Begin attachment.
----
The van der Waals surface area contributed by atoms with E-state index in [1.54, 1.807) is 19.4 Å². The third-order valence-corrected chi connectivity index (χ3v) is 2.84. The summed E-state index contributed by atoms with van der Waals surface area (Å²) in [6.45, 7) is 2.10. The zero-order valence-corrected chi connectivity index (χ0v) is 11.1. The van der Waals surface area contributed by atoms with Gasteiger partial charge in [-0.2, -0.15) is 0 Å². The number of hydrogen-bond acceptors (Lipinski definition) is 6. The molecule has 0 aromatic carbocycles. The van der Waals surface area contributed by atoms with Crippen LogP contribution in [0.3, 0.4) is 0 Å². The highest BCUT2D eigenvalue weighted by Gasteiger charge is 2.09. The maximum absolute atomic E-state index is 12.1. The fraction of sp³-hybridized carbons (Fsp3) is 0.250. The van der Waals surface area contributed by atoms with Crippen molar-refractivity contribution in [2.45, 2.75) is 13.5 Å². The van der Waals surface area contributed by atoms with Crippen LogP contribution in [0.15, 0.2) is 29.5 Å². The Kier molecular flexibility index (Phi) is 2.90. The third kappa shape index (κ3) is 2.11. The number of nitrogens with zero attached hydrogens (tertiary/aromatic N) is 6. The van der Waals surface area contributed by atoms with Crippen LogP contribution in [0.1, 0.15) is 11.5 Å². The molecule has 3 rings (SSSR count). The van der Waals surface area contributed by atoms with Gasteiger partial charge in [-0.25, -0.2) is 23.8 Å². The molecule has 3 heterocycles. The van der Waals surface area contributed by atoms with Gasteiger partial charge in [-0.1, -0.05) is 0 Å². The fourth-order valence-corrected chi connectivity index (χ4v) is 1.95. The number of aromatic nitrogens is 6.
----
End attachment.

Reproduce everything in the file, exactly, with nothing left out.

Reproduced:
The van der Waals surface area contributed by atoms with E-state index in [1.54, 1.807) is 19.4 Å². The third-order valence-corrected chi connectivity index (χ3v) is 2.84. The summed E-state index contributed by atoms with van der Waals surface area (Å²) in [6.45, 7) is 2.10. The zero-order valence-corrected chi connectivity index (χ0v) is 11.1. The van der Waals surface area contributed by atoms with Gasteiger partial charge in [-0.2, -0.15) is 0 Å². The number of hydrogen-bond acceptors (Lipinski definition) is 6. The molecule has 0 aromatic carbocycles. The van der Waals surface area contributed by atoms with Crippen LogP contribution in [0.3, 0.4) is 0 Å². The highest BCUT2D eigenvalue weighted by Gasteiger charge is 2.09. The maximum absolute atomic E-state index is 12.1. The fraction of sp³-hybridized carbons (Fsp3) is 0.250. The van der Waals surface area contributed by atoms with Crippen molar-refractivity contribution in [2.45, 2.75) is 13.5 Å². The van der Waals surface area contributed by atoms with Crippen LogP contribution in [0.15, 0.2) is 29.5 Å². The Kier molecular flexibility index (Phi) is 2.90. The third kappa shape index (κ3) is 2.11. The number of nitrogens with zero attached hydrogens (tertiary/aromatic N) is 6. The van der Waals surface area contributed by atoms with Crippen LogP contribution in [0.1, 0.15) is 11.5 Å². The molecule has 3 rings (SSSR count). The van der Waals surface area contributed by atoms with Gasteiger partial charge in [-0.25, -0.2) is 23.8 Å². The molecule has 3 heterocycles. The van der Waals surface area contributed by atoms with Gasteiger partial charge in [-0.1, -0.05) is 0 Å². The fourth-order valence-corrected chi connectivity index (χ4v) is 1.95. The number of aromatic nitrogens is 6.